Multidetector Computerized Tomography Can Guide and Document Alcohol Septal Ablation in Hypertrophic Obstructive Cardiomyopathy
Cardiac imaging is of special value in the diagnosis and management of hypertrophic obstructive cardiomyopathy.1 Echocardiography2 and magnetic resonance imaging,3 in particular, have been used to diagnose the disorder, to elucidate its pathophysiology, and to guide and document the results of treatment.4
A 41-year-old woman was evaluated for treatment of symptomatic hypertrophic obstructive cardiomyopathy. Because of a strong family history of hypertrophic and dilated cardiomyopathies, in some cases associated with sudden death, an automatic implantable cardioverter defibrillator was implanted. Despite treatment with metoprolol succinate, verapamil, and finally metoprolol plus diltiazem, she had New York Heart Association Class III dyspnea and fatigue; symptoms were worse after a meal. Echocardiography showed asymmetrical septal hypertrophy, systolic anterior motion of the mitral valve, and moderate tricuspid and mitral valves regurgitation (right ventriclular systolic pressure 50 to 60 mm Hg) (online-only Data Supplement Movies I to III).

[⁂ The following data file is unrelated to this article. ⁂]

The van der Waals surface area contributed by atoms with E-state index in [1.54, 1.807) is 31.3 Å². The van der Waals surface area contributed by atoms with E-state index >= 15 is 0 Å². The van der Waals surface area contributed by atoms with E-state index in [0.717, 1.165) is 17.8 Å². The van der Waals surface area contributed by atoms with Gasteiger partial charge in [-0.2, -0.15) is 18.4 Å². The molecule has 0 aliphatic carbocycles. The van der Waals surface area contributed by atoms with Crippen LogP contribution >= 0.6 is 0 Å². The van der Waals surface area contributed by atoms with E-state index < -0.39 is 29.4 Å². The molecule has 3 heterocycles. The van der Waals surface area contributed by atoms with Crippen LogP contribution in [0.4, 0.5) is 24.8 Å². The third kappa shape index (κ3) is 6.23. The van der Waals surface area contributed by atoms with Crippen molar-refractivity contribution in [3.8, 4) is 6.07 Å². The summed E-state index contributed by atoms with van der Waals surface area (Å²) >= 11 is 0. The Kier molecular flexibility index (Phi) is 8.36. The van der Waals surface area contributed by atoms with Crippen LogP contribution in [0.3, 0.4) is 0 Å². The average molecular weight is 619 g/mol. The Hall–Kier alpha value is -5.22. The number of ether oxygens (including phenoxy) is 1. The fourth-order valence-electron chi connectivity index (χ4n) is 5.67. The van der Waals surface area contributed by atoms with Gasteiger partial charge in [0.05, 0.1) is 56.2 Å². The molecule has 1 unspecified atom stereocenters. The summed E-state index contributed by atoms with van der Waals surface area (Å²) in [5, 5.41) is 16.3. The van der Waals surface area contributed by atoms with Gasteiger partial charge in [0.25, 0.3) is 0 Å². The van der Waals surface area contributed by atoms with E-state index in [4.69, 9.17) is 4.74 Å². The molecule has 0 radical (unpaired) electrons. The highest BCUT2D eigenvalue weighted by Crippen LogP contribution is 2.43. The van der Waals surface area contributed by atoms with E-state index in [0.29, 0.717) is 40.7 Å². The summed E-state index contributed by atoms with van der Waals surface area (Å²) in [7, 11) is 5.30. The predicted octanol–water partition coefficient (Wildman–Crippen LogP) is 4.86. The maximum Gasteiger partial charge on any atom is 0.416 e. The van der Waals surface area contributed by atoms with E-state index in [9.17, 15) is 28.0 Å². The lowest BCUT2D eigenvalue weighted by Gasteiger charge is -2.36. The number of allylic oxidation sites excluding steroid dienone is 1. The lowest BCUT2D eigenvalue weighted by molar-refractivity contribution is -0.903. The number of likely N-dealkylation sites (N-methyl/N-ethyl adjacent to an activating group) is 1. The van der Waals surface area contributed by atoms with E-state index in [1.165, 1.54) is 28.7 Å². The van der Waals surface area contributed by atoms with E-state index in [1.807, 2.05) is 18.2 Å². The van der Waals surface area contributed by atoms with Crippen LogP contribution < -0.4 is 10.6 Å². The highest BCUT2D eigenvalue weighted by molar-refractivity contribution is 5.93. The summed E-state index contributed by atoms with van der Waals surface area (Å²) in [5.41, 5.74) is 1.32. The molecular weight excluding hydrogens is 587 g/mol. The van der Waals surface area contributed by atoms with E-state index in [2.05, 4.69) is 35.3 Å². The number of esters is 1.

A multidetector computerized tomography (MDCT) study of the heart and coronary arteries was done to delineate 1) the degree and exact location of interventricular septal hypertrophy; 2) the presence and degree of systolic anterior motion of the mitral valve and mitral valve leaflet-septal contact; and 3) the anatomy of the coronary arterial supply to the hypertrophied interventricular septum.